“protect and make sure that the integrity of Star Trek is kept alive.”

noble thought. the integrity of trek was well murdered by the pointless death of kirk, the rewriting of picard into a sobbing, ineffectual ahab, the redefinition of data as a flotation device, klingon pimples, a plot involving clones that was in fact a clone of a plot, etc.

the new film gave trek the only integrity it’s had for ages. i

80. Jorg Sacul - October 22, 2010

The balance of power in the Federation is out of whack. With Vulcan all but gone, perhaps Andoria might get the urge to be more “pushy” in UFP policy and politics. This internal bickering could be noticed by the Romulans, who start sending Birds of Prey out to test Federation border weakness…

There, Bob, you have your gateway to Balance of Terror. :)

81. Trek Nerd Central - October 22, 2010

I move to refrain from indulging in all “put Shat in/keep Shat out” discussions, because they’re exhausting, annoying and pointless.

All agreed say “Aye.”

82. AJ - October 22, 2010

Shatner could do a fine pre-credit/opening voiceover similar to the first Dick Donner Superman movie, over a quick visual nostalgia surge.

That way, the canonites assume in Universe 2, that he lives to be at least 79, and we all get that warm and fuzzy feeling before the film kicks off in grand fashion.

83. janice - October 22, 2010

More news regarding the Star Trek sequel–so I’ll just post what’s most important to me—-

I think it’s really important that PIKE not only be in the sequel, but he should be a part of the main story. Not just a token cameo!!
Kirk may be Enterprise Captain now but he’s still very young, and, of course, cocky.. Also, the Enterprise crew is quite young (except maybe for Scotty). Pike has both the experience and the maturity that Kirk doesn’t have as yet. Pike should be guiding Kirk behind the scenes–after all, he was the one to recruit him into Starfleet and the Enterprise was his ship before it was Kirk’s. Pike would have a vested interest in both Kirk and the Enterprise.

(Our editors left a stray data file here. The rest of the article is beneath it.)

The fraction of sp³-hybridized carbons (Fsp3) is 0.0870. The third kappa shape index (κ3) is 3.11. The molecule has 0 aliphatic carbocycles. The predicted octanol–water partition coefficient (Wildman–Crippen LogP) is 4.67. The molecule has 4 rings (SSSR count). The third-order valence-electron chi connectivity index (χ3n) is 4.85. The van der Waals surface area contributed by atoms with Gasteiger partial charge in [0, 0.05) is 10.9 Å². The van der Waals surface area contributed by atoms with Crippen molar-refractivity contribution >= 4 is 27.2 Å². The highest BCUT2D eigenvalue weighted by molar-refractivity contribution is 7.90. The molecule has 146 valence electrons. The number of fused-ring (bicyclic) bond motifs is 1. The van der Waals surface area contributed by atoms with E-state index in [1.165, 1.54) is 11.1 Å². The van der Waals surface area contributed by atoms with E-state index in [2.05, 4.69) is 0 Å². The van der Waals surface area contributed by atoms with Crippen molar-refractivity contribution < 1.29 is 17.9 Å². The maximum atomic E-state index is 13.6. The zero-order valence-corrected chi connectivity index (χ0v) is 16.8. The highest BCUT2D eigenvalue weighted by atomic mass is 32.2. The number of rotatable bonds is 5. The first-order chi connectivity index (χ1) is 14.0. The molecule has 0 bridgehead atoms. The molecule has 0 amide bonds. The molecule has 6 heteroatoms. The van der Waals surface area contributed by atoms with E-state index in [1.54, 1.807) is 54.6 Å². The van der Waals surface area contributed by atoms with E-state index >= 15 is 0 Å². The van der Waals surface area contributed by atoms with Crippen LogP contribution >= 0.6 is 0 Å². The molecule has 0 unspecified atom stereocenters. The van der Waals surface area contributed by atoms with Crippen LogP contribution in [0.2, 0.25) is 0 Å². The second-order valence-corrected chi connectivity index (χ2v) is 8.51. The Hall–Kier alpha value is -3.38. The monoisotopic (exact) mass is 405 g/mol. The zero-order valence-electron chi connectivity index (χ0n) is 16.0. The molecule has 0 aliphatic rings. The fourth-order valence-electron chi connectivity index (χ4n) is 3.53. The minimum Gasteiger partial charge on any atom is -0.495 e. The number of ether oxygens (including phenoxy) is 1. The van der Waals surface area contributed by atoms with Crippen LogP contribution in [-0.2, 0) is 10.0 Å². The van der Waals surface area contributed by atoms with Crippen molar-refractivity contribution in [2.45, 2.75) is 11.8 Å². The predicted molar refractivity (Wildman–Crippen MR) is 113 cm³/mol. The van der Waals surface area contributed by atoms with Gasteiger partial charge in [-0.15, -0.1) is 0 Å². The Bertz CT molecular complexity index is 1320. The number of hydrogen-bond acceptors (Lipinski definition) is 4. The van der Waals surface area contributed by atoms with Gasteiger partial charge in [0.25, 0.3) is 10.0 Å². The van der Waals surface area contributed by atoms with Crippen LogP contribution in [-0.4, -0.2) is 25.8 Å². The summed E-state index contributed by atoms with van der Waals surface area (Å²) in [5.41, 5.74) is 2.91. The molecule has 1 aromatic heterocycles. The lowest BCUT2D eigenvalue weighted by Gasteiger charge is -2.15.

Yes—i’m a Star Trek fan that wants to see PIKE (Bruce Greenwood) front and center in whatever story we get–with the rest of the crew.

I’m confident the writers will do a great job and I’m hoping JJ Abrams will direct once more.

84. NTH - October 22, 2010

It seems to be a case of “Here we go again” with regards whether Bill Shatner is in or out.Have no lessons been learned here?

85. Kirk, James T. - October 22, 2010

What could happen is that once you die you appear in this alternate universe with no recollection of your previous life – but in a very FRINGE-ish way, Shatner aka Kirk Prime somehow does remember his previous life…

86. P Technobabble - October 22, 2010

I think Shatner should portray an intergalactic salesman, who’s trying to sell Pine a new motorcycle. He then haunts Pine for the rest of the film, popping up at the most unexpected moments…
SHATNER: Justcomein… and take a test drive. I promise you… it…will…be… a lifechanging experience.
PINE: Why are you talkin’ to me, man?

87. Ear Slugs a Go Go !!! - October 22, 2010

I’m not even going to comment on this !!!

87th ???

88. Trek Nerd Central - October 22, 2010

@84. No.

89. Buzz Cagney - October 22, 2010

#87 whats to say?- and congratulations on nailing that number!

88th?

90. Buzz Cagney - October 22, 2010

oh darn

90th?

91. Buzz Cagney - October 22, 2010

yeh!

92. Thorny - October 22, 2010

26… There were lots of impossibilities in that latest “Five-O” episode. The worst was that amazing spy satellite that defies physics by hovering over Honolulu 24/7.

Mr. Orci, I know Hollywood loves those amazing spy satellites, but they don’t work that way in the real world… not even close. Also, no way in Hell somebody’s going to be working in the CIC or any other classified area (If you can look at spy satellite images, its a classified area) with their cellphone in the pocket. None of these Five-O complaints are as bad as Kirk going from Cadet to Captain in 48 hours, but a little familiarity with things military wouldn’t hurt Five-O. Do what Stargate SG-1 did early on and get a military rep to come in and point out the worst offenders.

93. WSH - October 22, 2010

I think it would be great to have Shatner back, but not as Kirk. Make Shatner young Kirk’s Klingon nemesis. Have a scene where Shatner steals the captains chair and beams it back to his bird of prey…. .

94. NuFan - October 22, 2010

68. Old trek is stupid.

Only most of it. Not all of it.

95. Scooter - October 22, 2010

No Shat. To do some kind of flashback or time travel stunt just to have him in the movie would be pathetic. Keep the story fresh, new and exciting. Also. noooooo lense flare. Good gosh, first movie I’ve seen where I felt the need to wear sunglasses after a while.
I’ve enjoyed almost all the ST movies (ST-V sucked). I’m really looking forward to the new one!

96. Trek Nerd Central - October 22, 2010

@94 – NuFan.

Wow. Troll much?

97. Damian - October 22, 2010